The term ‘generic’ has been bandied about for quite some time by those health and wellness advocates who affirm the need to be more sustainable and cost-effective during the carrying out of medical and/or clinical procedures, as well as in the event of issuing prescribed medications. Even though the medications are deemed to be generic, they still need to be prescribed. And the prescription can only always be made by a qualified, certified and licensed medical practitioner.
The same criteria will apply in the use of (generic) dental handpieces. Only a qualified dentist or orthodontist can utilize such hand pieces. Today’s dental hand pieces in use are not only generic, they are rather sophisticated tools, if not quite advanced in terms of the technologies it has at its disposal. The very fact that such hand pieces are now sustainable and cost-effective can already be seen from its size.
The dentist’s surgery space no longer needs to be taken up by those large and rather archaic looking medical machines that some of the older readers may be familiar with. Having the use of smaller but sophisticated medical instruments cuts down the need for a large surgical space. The private medical practitioner is now able to reduce costs generally expended towards the renting or leasing of required rooms.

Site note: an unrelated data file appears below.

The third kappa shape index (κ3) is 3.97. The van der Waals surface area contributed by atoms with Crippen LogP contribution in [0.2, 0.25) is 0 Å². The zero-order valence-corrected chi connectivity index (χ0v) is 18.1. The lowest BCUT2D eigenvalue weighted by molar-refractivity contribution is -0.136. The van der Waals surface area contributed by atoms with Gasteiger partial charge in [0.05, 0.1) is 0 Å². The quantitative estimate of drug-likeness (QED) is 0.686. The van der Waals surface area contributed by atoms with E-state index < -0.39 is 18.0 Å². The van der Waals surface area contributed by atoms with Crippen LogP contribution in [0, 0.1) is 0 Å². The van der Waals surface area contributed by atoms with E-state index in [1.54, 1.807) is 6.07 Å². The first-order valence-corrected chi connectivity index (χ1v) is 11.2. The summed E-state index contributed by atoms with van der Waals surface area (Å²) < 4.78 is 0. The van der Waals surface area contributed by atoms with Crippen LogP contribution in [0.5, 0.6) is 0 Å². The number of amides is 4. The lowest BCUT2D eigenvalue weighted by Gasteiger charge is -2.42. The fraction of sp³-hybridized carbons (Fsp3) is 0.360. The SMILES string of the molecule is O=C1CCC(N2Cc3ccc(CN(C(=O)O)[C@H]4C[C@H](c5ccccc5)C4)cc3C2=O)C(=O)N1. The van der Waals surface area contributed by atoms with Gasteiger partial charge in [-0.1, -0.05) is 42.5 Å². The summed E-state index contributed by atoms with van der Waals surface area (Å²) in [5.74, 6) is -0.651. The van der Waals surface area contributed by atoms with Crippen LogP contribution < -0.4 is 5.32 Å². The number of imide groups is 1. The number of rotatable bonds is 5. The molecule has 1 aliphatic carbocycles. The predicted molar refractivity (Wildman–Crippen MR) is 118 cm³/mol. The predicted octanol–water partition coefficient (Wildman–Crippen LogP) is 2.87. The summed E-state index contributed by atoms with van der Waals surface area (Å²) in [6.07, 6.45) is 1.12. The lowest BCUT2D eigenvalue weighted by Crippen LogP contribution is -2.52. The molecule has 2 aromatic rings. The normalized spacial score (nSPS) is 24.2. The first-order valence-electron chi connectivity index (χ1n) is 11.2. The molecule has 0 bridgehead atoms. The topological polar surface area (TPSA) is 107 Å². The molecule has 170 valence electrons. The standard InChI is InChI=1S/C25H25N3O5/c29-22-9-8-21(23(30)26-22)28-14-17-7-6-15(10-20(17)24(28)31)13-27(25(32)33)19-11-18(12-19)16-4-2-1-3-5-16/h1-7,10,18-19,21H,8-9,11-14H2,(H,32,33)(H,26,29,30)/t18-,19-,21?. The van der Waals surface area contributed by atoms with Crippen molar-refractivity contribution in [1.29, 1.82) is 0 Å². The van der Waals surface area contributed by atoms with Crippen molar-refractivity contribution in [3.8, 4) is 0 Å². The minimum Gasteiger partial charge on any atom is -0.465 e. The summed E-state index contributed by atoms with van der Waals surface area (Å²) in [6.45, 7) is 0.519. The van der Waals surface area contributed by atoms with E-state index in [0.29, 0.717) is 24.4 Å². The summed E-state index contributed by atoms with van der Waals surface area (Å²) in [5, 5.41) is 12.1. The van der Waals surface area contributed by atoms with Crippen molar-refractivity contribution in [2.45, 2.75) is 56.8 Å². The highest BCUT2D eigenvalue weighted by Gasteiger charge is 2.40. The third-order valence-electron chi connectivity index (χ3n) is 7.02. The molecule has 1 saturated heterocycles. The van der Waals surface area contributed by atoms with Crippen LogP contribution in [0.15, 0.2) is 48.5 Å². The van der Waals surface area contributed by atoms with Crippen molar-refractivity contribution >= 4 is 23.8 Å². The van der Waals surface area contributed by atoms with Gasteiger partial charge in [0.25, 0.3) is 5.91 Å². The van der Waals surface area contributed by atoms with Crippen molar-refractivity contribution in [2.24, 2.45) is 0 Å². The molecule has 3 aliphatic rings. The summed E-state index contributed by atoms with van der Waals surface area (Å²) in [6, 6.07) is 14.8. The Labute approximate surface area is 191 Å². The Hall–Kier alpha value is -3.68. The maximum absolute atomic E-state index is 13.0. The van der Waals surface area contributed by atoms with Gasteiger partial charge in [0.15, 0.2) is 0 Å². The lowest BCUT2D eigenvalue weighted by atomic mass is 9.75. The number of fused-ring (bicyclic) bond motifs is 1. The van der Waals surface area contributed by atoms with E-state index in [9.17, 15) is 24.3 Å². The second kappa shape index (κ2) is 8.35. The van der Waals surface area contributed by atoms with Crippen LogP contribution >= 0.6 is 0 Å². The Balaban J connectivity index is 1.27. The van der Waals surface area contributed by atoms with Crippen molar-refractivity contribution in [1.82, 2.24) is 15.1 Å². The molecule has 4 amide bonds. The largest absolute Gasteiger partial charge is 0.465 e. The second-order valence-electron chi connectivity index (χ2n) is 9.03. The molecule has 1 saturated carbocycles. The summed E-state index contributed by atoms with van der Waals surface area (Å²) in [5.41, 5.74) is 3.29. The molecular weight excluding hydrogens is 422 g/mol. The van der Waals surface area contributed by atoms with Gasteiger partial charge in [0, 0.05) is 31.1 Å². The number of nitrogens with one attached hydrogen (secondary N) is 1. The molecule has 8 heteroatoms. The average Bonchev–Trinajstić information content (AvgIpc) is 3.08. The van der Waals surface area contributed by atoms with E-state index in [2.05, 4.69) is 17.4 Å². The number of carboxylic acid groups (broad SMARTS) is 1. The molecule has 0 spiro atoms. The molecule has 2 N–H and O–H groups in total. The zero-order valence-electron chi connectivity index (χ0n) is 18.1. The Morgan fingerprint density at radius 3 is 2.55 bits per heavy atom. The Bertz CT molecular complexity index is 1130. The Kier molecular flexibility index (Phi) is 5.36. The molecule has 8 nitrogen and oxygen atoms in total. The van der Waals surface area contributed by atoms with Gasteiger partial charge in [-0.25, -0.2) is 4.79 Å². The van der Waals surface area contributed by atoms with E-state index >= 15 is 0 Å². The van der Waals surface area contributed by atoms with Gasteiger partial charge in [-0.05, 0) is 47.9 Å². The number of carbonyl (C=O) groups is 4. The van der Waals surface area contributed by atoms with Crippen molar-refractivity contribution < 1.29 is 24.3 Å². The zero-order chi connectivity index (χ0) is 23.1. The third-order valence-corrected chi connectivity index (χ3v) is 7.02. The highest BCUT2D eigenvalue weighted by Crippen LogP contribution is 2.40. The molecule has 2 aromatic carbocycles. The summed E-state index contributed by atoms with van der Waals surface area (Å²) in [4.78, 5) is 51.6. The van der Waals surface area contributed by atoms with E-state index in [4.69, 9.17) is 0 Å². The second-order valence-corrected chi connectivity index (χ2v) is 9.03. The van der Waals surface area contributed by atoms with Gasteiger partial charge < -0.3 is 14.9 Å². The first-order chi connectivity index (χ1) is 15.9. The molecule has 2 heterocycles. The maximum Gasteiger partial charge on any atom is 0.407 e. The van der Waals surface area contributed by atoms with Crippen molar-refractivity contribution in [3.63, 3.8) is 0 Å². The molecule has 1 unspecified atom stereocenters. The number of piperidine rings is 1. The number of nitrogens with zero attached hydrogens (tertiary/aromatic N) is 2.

Even the reception and/or receiving area of the doctor’s rooms can be reduced in size. That may have something to do with the fact that the practitioner’s turnaround times are a lot quicker and appointments can therefore be scheduled in a more efficient manner. One of the reasons for the quicker turnaround is owing to the use of laser technology. This technology is now transferred to the small, hand-held medical instrument as well.